Spanish prime minister Pedro Sánchez has pardoned the nine Catalan separatists who were imprisoned for organizing an unsanctioned independence referendum in 2017.
The pardons fall short of an amnesty. Former regional vice president Oriol Junqueras and the other politicians who were convicted to between nine and thirteen years in prison for “sedition” against the Spanish state and misuse of government funds are still barred from holding public office.
“Sedition” remains a crime. (Although Sánchez’ government is looking into revising the arcane statute.) A vote on Catalan independence would still be illegal. It’s why I argued a month ago a pardon was the least Sánchez could do.
Here’s what he should do next.
When Sánchez was reelected in 2019, he offered Catalans a good deal: the possibility of a pardon (now granted) and the resumption of official dialogue between the Catalan regional government in Barcelona and the central government in Madrid.
Those talks were suspended by Sánchez’ conservative predecessor when Catalonia voted for independence in 2017. Unionists boycotted the referendum: turnout was 43 percent. Spain nevertheless revoked Catalan self-rule and forced the region to hold early elections.
Sánchez was never going to sanction an independence referendum. He can’t, not without changing the Constitution or revising the composition of the Constitutional Court, which ruled in 2017 that a referendum was illegal. Either attempt would be blocked by right-wing opposition parties in Congress. Sánchez leads a minority left-wing government.
That doesn’t mean Catalans have to give up on a referendum. Between 70 and 80 percent want one, according the polls. The Catalans have a right to self-determination, even if Spain won’t recognize it.
It does mean they should prioritize other, realizable, demands.
- Five former members of the Catalan government still live in self-imposed exile. Among them is Carles Puigdemont, the former regional president and a member of the European Parliament, who resides in Belgium. Spain should withdraw their arrest warrants and allow them to come home.
- Sánchez should complete the transfer of competencies Catalonia was promised in 2006, but which previous, conservative governments postponed. Specifically in labor law, maritime rescue and scholarships.
- Responsibility for health care, infrastructure, law enforcement and social security is “shared” between regional and national authorities. Conservatives have used this ambiguity to delay infrastructure investments in Catalonia and force the region to cut social security benefits, even when they are paid for entirely by Catalans.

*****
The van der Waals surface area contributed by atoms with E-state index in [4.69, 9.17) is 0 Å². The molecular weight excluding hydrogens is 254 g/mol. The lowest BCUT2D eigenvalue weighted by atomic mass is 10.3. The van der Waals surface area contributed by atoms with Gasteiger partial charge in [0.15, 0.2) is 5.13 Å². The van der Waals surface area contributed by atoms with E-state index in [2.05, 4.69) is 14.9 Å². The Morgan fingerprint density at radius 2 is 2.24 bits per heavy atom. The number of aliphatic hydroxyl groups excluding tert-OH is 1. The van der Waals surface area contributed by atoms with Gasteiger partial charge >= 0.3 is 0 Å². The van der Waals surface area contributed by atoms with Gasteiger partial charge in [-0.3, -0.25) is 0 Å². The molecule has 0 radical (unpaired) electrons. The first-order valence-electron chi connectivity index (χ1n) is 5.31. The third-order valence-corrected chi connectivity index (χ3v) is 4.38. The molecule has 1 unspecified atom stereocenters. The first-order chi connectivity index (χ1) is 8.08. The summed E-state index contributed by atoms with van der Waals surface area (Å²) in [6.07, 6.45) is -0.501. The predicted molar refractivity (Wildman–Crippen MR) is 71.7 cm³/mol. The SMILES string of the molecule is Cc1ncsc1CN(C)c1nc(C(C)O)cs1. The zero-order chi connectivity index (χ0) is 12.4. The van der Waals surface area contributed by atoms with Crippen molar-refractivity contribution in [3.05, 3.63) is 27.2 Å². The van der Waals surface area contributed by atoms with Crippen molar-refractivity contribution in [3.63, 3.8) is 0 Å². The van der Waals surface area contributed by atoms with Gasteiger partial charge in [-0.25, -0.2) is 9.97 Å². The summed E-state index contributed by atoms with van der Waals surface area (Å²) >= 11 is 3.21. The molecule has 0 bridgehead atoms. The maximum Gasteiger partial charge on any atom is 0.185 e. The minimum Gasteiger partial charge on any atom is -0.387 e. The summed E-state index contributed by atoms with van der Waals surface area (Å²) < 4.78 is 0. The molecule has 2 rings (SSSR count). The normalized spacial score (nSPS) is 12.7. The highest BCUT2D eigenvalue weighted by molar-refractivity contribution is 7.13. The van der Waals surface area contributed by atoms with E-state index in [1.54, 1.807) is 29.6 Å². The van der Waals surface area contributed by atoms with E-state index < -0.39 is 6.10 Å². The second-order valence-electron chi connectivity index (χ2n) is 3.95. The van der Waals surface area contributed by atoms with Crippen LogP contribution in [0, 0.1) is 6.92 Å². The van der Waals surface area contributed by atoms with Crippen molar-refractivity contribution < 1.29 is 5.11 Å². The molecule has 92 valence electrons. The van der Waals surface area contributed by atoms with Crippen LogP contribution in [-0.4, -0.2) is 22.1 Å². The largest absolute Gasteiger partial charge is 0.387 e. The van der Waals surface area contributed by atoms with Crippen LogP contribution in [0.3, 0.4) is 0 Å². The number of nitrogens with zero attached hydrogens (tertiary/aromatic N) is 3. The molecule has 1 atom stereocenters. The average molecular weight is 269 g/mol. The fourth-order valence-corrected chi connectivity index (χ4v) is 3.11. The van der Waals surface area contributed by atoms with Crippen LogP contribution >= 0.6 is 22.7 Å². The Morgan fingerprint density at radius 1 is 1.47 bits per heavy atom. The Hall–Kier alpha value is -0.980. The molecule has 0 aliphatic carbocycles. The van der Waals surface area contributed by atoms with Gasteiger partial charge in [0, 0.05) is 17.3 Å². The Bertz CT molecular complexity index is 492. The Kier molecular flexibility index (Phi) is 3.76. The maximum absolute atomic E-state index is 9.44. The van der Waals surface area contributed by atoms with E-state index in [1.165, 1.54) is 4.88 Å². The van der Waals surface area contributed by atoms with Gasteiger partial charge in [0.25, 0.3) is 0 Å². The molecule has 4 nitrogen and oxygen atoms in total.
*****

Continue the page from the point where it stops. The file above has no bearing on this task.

- Catalans have long demanded fiscal rights similar to the Basques, who collect their own taxes and send part of the money to Madrid. Catalonia collects some taxes itself, but the bulk is collected by the Spanish government, which sends a share back to Catalonia.
- Put these change — rationalization of “shared” powers, additional tax autonomy — to Catalan voters in a referendum, similar to the 2006 referendum, which was the last time Catalan home rule was revised. (Sánchez said in 2018 such a referendum might be possible.)
Will this satisfy all separatists? No. Some will accept nothing short of independence. But polls suggest hardliners are under a third of the electorate. The broad middle of Catalan voters — some of whom dream of a Catalan republic, some of whom would prefer to remain Spanish — could support more self-government.
Will it outrage Spanish nationalists? Of course. But they have been in a permanent stage of outrage since 2017 and will resist any and all concessions. So Sánchez may as well make those concessions that could reduce the institutional tension between Catalonia and the rest of Spain.
I’ve argued for years Catalonia needs a third way between secession and the status quo. The alternative is more polarization, which sucks the air out of other political debates.
Catalan politics already revolves around the independence issue, forcing left- and right-wing separatists into unwieldy coalitions and preventing more natural alliances on bread-and-butter issues. There is a left-wing majority in the Catalan parliament, but because the center-right is needed for a separatist majority, policies like a basic income and rent control are not as far-reaching as the left would have wanted them to be.
National politics is overshadowed by Catalan independence as well. Sánchez twice tried to form a coalition government with the liberal Citizens, but their insistence on a hard line against Catalonia — revoking the region’s autonomy — forced the social democrat into a pact with far-left, Basque and Catalan parties.
The extremes benefit. Catalan separatists expanded their majority in the most recent regional election. The far right, which wants to dismantle all regional autonomies and recentralize power in Madrid, has returned to Congress for the first time since the end of the dictatorship. The conservative People’s Party has lurched to the right and calls Sánchez a “traitor” for even negotiating with the Catalans.
Sánchez has a chance to reverse this dynamic by proving reasonable compromises can still be made in the center.